There's even a whole movement to get people started talking more about the process of creating - the Process Pledge.
I am in a Virtual Quilting Bee called the 3x6 bee. Every quarter out of the year I'm paired up with 6 other sewists from around the world - we all specify to each other a color scheme we'd like to have, and then everyone picks ONE block style, making that specific block 6 different times, in each of the other members chosen color scheme. Make sense? The colors that I chose are aqua / green / white. So at the end of the quarter, I'll receive 6 different quilt blocks from my bee members, they'll all be different STYLES of blocks, but they'll all be made out of aqua / green / white fabrics. So they'll tie together without being identical. Cool idea, huh?
So when it came to making my blocks for my bee members, it started out when I fell in love with this quilt and these blocks that Melanie at Texas Freckles came up with.
(photo credit: texas freckles)
Aren't they pretty?! And then a few weeks ago I was watching some quilting tutorials on You Tube and remembered this video of a method of making half-square triangles, and I knew it would work to make these scrappy versions, too. This is what I did:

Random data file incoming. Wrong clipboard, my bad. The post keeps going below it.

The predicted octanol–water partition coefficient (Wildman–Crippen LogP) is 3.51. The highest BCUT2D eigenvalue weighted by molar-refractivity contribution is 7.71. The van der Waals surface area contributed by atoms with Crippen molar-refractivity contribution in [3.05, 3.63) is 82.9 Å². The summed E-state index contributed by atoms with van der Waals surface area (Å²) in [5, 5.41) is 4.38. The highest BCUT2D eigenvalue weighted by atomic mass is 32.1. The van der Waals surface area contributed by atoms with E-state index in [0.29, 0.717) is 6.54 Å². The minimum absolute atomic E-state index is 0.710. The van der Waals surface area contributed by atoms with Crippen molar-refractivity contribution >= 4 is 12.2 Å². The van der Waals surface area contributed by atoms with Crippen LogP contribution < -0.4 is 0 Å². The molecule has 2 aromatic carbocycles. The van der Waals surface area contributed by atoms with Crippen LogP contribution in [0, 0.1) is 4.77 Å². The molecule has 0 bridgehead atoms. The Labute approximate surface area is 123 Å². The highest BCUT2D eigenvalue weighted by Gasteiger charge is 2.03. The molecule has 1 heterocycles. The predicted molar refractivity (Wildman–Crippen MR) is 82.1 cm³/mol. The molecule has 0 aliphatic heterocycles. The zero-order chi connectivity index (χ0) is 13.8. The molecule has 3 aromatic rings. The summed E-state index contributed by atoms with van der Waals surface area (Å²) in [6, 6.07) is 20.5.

Gathered a bunch of strips that were about 8 inches long and between 1 and 2 inches wide.
Sewed the strips together until they were approximately as wide as they were tall (mine were about 8 inches square, but they could be bigger or smaller, doesn't matter much)
Trimmed the blocks up so they were the same size as each other (mine were about 7.5" squares at this point). Lay the blocks right sides facing, with one block's strips horizontal and one block's strips vertical.
I am not usually a pinner, but it really helps on this block. I pinned a few of the sides and then starting at one corner of the block, sewed around the entire perimeter of the block with 1/4" seam allowance, all the way back until I met up with my starting point. Yes, you basically sew the block together at this point!
Now the magic! Use the diagonal lines on either your ruler or your cutting mat to cut the blocks twice on the diagonal from corner to corner. This is what it will look like after you make the cuts:
And then after you flip open the blocks:
Isn't that cool? And so quick! Now just trim up the 4 smaller blocks and figure out which way to arrange them. You can get lots of different looks by changing the direction the diagonals lay. This is what I decided on:
And then I just brought it up to the required 12.5" square block size by adding white on the outsides.
This bee member had requested red / aqua / white for her block colors - didn't it turn out pretty! Let me know if you try out this method of making this block!